H-J (jeans) — needles for dense fabrics. Being sharper, they will come handy when sewing thick materials such as denim, twill, tarpaulin, etc.
    H-M (Microtex) — thinner and sharper Microtex needles. They are used for piercing microfiber, thin and tightly woven materials, rain slicker fabrics, coated or not, silk, taffeta, etc.
    H-S (stretch) — needles for stretchable fabrics. These have a special edge that almost excludes the possibility of skipping stitches while stretching the seam. A round point pushes the yarns apart without damaging them. These needles are used for sewing medium weight knitwear and synthetic elastic fabrics.
    H-E (embroidery) — embroidery needles. These have a small eye and a slightly rounded point. Besides, these needles have a special scarf that, along with other elements of a needle anatomy, helps to prevent damage to the fabric or threads. They are intended for decorative embroidery, for which special embroidery threads are used.
    H-ЕM – needles for sewing and embroidery with metallic threads. They have a big polished eye and a groove to prevent metallic threads from splitting. Numbers 80 and 90. No 80 needles for thin fabrics. No 90 needles for denser, heavyweight fabrics.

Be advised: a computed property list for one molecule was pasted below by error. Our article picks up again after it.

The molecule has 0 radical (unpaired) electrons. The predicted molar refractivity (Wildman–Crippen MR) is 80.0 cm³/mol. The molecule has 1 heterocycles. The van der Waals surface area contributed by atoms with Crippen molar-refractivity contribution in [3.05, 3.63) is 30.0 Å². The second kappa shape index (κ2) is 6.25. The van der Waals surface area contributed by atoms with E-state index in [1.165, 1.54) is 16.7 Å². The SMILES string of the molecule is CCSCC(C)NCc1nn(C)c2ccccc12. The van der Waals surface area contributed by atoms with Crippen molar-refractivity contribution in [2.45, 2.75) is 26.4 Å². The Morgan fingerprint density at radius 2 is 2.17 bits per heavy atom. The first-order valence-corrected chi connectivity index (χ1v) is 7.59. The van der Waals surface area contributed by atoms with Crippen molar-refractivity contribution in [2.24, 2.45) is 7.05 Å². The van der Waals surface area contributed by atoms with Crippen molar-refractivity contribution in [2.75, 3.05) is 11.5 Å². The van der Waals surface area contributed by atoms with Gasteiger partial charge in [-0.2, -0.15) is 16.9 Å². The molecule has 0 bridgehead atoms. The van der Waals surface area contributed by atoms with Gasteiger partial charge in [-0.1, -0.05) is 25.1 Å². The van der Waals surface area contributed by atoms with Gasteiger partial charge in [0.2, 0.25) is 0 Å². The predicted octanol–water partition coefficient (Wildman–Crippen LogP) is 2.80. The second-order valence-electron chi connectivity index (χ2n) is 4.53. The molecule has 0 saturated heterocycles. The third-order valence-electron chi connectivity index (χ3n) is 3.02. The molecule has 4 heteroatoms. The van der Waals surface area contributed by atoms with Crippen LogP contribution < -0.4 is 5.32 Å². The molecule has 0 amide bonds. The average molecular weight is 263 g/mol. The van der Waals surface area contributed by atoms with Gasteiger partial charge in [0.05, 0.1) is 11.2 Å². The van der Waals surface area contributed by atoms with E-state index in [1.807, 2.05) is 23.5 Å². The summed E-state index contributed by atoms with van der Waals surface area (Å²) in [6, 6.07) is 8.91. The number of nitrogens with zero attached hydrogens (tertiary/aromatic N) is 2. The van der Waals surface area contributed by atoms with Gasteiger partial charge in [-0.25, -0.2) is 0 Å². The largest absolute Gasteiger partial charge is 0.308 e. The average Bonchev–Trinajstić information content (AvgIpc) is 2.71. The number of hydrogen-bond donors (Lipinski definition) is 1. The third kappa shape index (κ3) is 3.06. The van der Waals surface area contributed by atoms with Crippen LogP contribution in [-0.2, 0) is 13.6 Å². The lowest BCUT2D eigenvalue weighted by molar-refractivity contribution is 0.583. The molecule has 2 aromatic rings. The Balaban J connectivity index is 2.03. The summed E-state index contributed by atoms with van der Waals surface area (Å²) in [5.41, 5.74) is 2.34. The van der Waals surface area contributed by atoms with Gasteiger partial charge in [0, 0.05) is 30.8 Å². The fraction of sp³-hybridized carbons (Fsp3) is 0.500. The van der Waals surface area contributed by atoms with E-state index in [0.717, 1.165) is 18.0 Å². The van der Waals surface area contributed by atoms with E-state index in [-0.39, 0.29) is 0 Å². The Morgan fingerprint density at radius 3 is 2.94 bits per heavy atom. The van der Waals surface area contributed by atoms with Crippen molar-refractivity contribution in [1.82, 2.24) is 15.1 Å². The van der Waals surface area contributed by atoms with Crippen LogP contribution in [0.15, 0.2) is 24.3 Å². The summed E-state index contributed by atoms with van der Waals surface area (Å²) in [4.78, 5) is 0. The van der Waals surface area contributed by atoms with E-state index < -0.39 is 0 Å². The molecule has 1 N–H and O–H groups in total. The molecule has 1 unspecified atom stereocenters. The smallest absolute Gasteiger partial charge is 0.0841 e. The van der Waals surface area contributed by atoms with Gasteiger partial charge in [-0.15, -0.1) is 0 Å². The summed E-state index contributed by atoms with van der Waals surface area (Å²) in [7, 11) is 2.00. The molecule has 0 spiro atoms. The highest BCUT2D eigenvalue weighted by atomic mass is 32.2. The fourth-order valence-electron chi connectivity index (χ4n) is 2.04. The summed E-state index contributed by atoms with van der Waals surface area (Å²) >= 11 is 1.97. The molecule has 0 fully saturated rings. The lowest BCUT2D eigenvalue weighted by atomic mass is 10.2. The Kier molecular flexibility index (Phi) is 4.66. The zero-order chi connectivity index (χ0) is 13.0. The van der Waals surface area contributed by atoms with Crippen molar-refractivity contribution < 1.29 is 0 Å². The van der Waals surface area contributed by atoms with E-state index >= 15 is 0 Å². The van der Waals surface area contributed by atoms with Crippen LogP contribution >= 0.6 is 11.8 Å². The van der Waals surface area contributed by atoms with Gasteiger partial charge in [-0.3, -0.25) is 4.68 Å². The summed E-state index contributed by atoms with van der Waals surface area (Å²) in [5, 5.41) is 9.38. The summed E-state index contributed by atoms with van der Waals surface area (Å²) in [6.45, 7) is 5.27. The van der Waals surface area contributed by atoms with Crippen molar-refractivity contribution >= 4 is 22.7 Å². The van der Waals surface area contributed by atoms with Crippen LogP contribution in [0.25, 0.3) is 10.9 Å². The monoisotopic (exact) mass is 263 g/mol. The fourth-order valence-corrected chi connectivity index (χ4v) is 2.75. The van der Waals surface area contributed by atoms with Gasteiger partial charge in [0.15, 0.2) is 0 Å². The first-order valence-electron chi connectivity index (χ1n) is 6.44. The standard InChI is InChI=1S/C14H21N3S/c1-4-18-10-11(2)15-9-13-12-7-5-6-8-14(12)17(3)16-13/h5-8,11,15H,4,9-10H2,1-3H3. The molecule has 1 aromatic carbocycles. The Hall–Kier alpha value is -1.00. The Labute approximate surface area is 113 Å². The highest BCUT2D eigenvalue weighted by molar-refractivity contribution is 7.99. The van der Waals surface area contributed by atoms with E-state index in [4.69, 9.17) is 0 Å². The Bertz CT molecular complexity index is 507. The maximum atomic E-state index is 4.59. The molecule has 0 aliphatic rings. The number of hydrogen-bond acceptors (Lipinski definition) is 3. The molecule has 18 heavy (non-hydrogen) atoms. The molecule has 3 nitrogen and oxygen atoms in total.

H-Q (quilting) — quilting needles. They are tapered, with a smaller eye and round point in order to prevent skipped stitches and holes on the fabric. These needles are commonly used for decorative stitching.
    H-SUK (jersey) — round point needles. They easily separate the yarns and go between them, thus avoiding damage the fabric. They are ideal for thick knitwear, jersey and knits.
    H-LR, H-LL (leather) — needles with a cutting point for leather items. They penetrate fabric at an angle of 45° towards the seam. As a result, you get a decorative seam with slightly inclined stitches.
    H-O – wing needles. They are intended for decorative seam stitching and hemming with